Does George Clooney have a bomb on his hands?
The shockwaves are still reverberating around Hollywood the day after Clooney announced that his highly anticipated WWII movie, "The Monuments Men," will not be released until February 7, 2014. This eleventh-hour action came on the heels of Martin Scorsese's decision to remain in the Oscars game with "The Wolf of Wall Street," which yesterday was slotted for a Christmas Day release.
Why all this last minute agita? Because both Clooney and Scorsese want to win that gold statuette — but they don't want to uncork the wine too soon and have a sour product.
And why the delay, specifically, around the release of "Monuments Men"?
A widely circulated story on The Wrap that incorporated weeks-old quotes from Clooney purported that the delay had to do with tonal issues in the film.
"It's been a bit of a dance," co-writer/director/producer/co-star Clooney told Sharon Waxman in the piece. "We're trying to do the movie in the vein of war films, but you don't want it to sound like 'The Great Escape.' Those movies that were done in the '50s and '60s, they all had their own sort of life. You don’t want to do a replica. You have to do a new version. "
A clearly annoyed Clooney responded to The Wrap story through its rival website Deadline Hollywood, saying tone had nothing to do with the delay and blamed it instead on his team's inability to finish the project's visual effects and music in time. "It's absolutely ridiculous and false," Clooney said of The Wrap story.
While Clooney and his distributor, Sony, initially explored a November release, it proved impossible. So they moved on to December. "I don't know how many movies are opening, but it’s got to be the toughest December in recent memory for box office," he explained. "We said, where’s another good place to land? And we looked at February and the 'Shutter Island' slot."
"Shutter Island," as Deadline explains, faced similarly negative press when it bowed out of a fall release date and awards run, but went on to be a critically praised box office hit in February 2010, raking in $128 million domestically and $295 million worldwide.
Clooney's movie — based on Robert M. Edsel’s bestseller — follows a special force of British and American curators, art historians and soldiers. Known collectively as the Monuments Men, the unconventional team raced against time to recover fine art looted by the Nazis before it could be destroyed by that failed artist Adolf Hitler. Matt Damon and Clooney lead the large ensemble cast that also includes Bill Murray, Cate Blanchett, Bob Balaban, and Jean Dujardin ("The Artist").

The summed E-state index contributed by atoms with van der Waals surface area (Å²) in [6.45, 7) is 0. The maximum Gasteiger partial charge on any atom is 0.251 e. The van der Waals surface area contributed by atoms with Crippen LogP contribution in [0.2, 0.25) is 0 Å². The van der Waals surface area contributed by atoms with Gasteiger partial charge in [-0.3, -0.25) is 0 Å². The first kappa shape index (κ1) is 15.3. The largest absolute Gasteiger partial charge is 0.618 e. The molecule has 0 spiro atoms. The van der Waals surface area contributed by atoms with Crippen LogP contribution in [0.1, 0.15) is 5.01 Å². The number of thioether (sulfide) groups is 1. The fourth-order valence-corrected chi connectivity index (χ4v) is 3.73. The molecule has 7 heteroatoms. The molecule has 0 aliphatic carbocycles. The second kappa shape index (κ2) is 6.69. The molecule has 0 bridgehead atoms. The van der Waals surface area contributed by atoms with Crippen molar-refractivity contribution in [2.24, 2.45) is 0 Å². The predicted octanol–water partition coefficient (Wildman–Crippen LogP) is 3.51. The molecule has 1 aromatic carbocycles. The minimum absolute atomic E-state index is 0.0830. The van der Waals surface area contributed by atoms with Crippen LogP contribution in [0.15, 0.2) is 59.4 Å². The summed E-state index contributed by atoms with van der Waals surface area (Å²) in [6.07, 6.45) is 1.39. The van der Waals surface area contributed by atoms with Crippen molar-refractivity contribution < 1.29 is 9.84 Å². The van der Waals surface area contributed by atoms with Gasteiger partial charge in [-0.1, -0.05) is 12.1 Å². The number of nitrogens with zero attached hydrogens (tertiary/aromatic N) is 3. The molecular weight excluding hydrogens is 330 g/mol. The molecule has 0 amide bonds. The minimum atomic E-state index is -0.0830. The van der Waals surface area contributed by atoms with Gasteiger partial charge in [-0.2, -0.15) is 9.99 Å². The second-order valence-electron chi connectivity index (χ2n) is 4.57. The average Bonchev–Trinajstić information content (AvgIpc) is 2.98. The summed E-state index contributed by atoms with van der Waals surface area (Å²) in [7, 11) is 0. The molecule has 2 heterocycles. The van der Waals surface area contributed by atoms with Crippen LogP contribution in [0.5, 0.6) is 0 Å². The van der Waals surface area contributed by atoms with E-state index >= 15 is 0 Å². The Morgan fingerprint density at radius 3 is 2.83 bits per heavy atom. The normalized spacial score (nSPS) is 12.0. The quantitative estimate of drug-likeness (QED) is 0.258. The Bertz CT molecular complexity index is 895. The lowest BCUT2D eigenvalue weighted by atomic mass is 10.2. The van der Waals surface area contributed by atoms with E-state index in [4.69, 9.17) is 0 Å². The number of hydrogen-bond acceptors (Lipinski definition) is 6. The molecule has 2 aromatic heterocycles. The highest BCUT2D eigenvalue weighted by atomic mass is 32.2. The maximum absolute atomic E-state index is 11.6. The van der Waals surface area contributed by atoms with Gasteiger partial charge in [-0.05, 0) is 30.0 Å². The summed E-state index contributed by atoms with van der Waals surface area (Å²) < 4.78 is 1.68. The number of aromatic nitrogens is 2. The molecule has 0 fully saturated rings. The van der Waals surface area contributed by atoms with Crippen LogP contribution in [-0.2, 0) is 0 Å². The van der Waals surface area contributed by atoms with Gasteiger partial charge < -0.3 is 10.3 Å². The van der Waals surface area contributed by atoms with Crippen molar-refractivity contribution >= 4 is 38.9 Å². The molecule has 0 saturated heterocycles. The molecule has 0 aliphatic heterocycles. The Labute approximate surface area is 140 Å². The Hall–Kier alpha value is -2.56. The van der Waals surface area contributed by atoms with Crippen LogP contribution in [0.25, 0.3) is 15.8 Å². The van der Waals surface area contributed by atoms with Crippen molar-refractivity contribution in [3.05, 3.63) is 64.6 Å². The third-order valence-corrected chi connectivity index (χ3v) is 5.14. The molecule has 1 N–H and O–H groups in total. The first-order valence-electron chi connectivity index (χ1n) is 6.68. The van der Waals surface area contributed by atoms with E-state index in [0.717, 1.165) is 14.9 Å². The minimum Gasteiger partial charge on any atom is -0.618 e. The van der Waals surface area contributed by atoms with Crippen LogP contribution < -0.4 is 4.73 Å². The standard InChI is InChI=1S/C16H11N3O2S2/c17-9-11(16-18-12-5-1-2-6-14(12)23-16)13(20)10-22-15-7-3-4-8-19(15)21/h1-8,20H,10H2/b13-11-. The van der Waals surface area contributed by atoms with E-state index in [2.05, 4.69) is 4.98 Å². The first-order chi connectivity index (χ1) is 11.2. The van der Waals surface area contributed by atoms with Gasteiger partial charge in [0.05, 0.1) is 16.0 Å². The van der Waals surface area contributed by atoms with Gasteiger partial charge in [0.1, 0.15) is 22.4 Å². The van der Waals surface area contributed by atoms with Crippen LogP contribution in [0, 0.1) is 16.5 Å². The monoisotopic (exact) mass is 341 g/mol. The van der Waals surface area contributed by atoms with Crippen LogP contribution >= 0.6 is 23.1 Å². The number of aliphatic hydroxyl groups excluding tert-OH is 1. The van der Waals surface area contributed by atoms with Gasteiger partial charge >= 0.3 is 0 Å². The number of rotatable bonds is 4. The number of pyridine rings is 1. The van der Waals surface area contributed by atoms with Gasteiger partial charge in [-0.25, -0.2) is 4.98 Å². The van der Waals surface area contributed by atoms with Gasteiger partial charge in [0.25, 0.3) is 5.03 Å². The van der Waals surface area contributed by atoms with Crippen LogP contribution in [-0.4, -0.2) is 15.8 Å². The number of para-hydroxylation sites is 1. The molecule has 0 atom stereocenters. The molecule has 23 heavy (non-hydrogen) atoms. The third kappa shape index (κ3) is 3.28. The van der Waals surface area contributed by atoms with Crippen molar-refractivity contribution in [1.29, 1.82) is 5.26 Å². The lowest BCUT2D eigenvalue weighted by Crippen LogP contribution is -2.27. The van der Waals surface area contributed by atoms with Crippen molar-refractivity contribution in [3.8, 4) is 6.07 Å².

While Quentin Tarantino, with "Inglourious Basterds," meshed extreme violence and laughs and Allied triumph over the Nazis, that's neither Clooney's goal nor his style.
"When we started this movie, we said all along this was something we wanted to do in the tradition of 'The Guns Of Navarone' and 'The Great Escape,'" Clooney said. "That's what we wanted all along and we took the date because we’d had so much luck on it with 'Ocean's Eleven' and 'Ocean's Twelve.' We wanted it to play through the holidays."
But he insists that balancing tone and humor on a deadline was not the challenge. "It's certainly not about tone of the film, because it's testing through the roof."
Clooney, who gets most of the laughs in the Oscar contender "Gravity," has a flair for grace under pressure. And he's not entirely out of this year’s race. While it's unlikely that he will get an Oscar nomination for his role opposite Sandra Bullock as astronaut Matt Kowalski, he and artistic wingman Grant Heslov also have another iron in the awards fire. They produced the Meryl Streep-starring dysfunctional family drama "August: Osage County," adapted from Tracey Letts's award-winning play.
Meanwhile, "Monuments Men" is not the only movie that got bashful in 2013. Bennett Miller's "Foxcatcher," starring Channing Tatum and Steve Carell, and the Nicole Kidman vehicle, "Grace of Monaco," both at various points considered awards contenders, also decamped to 2014.
Neither film faced the scrutiny that "Monuments Men" is experiencing, however.
And the fact remains, delays raise red flags around Hollywood and the press that covers it (not to mention the average Joe who follows Oscar buzz with a sports fan's fervor), especially when a film moves out of awards contention.
So the big question — whether this delay reflects on the quality of "The Monuments Men," despite what Clooney says about test screenings — could linger. While Clooney has had his directorial hits, like the Edward R. Murrow biopic "Good Night, and Good Luck," he's also had some critical misfires, particularly the tonally challenged "Leatherheads." The last Oscar-friendly movie he directed, "The Ides of March," had high hopes early in the Oscar season but pulled up lame in the final lap.
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Given his track record, Clooney (and Heslov) had to make the tough call and throw in on the side of making the best movie possible.
And if that meant delivering the bitter pill to Sony Pictures that they wouldn’t be done for a Christmas Season release date and an Oscar run, so be it. Perhaps, with an ambitious period piece based on a 640-page book, it was too much to hope for that a movie that began production only last March (right after Clooney and Heslov picked up their Oscars for "Argo") could be wrapped up with a bow for Christmas.
Watch the trailer for "The Monuments Men":